March 23, 2011 | The Weekly Standard
Kiss’s Gene Simmons Stands Up for Israel and Arab Democracy Movements
Gene Simmons, a cofounder of the rock band Kiss, recently returned to his native Israel, after a 52-year hiatus. Unlike other entertainers who have boycotted the Jewish state, such as Elvis Costello, the Pixies, and Pink Floyd's Roger Waters, Simmons expressed his support for Israel. “The countries they should be boycotting are the same countries that the populations are rebelling,” Simmons told the AP, suggesting that the entertainers who boycott Israel should place a more critical eye on other nations in Israel’s neighborhood. “People long to be free … And they sure as hell don’t want somebody who’s a ruler who hasn’t been elected by them.”
In supporting Israel, Simmons now joins the former lead singer of the Sex Pistols, punk rocker Johnny Rotten.
David Brinn of the Jerusalem Post reports:
Even though he hadn’t returned to Israel until this week, Simmons has always been an ardent supporter of the country, most recently sending a televised message to a IDF soldier (and Kiss fan) wounded during the 2006 war with Hezbollah in which he called him a “hero.” Although Kiss has never appeared in Israel, Simmons dismissed other entertainers who have chosen to boycott the country as “idiots.”
“As an American, there’s no choice but to be supportive of Israel,” he said. “This is the Holy Land, and it’s no secret that everybody in America perceives Israel as it’s only real friend in the Middle East – who else are you going to rely on?”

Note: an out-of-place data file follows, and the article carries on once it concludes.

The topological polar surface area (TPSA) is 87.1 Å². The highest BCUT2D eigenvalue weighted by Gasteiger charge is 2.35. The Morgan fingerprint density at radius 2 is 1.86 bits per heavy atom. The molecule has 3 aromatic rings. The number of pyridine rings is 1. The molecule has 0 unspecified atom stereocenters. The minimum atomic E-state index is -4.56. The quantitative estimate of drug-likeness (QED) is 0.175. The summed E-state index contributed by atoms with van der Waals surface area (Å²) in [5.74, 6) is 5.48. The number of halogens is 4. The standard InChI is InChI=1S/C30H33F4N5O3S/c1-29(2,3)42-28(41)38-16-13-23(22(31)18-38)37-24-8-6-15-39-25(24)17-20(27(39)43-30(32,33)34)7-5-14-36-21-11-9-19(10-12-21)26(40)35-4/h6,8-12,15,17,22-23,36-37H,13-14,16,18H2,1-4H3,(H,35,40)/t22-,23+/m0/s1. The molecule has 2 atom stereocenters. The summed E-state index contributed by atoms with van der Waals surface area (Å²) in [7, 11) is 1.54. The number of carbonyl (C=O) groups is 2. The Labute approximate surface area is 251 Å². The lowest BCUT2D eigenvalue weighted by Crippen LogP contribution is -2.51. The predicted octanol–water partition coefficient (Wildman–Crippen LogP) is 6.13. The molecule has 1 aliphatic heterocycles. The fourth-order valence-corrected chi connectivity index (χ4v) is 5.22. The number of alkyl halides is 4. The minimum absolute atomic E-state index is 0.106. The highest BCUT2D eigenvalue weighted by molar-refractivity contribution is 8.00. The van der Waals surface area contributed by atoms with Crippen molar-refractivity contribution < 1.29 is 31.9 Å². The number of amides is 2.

“So when Israelis get touchy because – oops – somebody criticized them, they have to remember that Americans are used to criticizing everybody. You need to develop a tough skin and remember, it’s not what someone says, it’s what they do. Do you ever doubt that if anything threatened Israel’s existence that the US would come to its defense with all of it nuclear capabilities? I don’t.”
According to Simmons, Israel has been a source of pride for him ever since he left. “There ain’t no place like it on planet Earth. It’s astonishing that it’s still here – stronger and prouder than ever,” he said, adding that the recent upheavals in the Muslim world has filled him with hope for the future of Israeli-Arab ties.
Let's hope that Simmons’s cheery optimism of the unbreakable Israel-American bond is pervasive.
Benjamin Weinthal is a fellow at the Foundation for Defense of Democracies.
The full article is available here.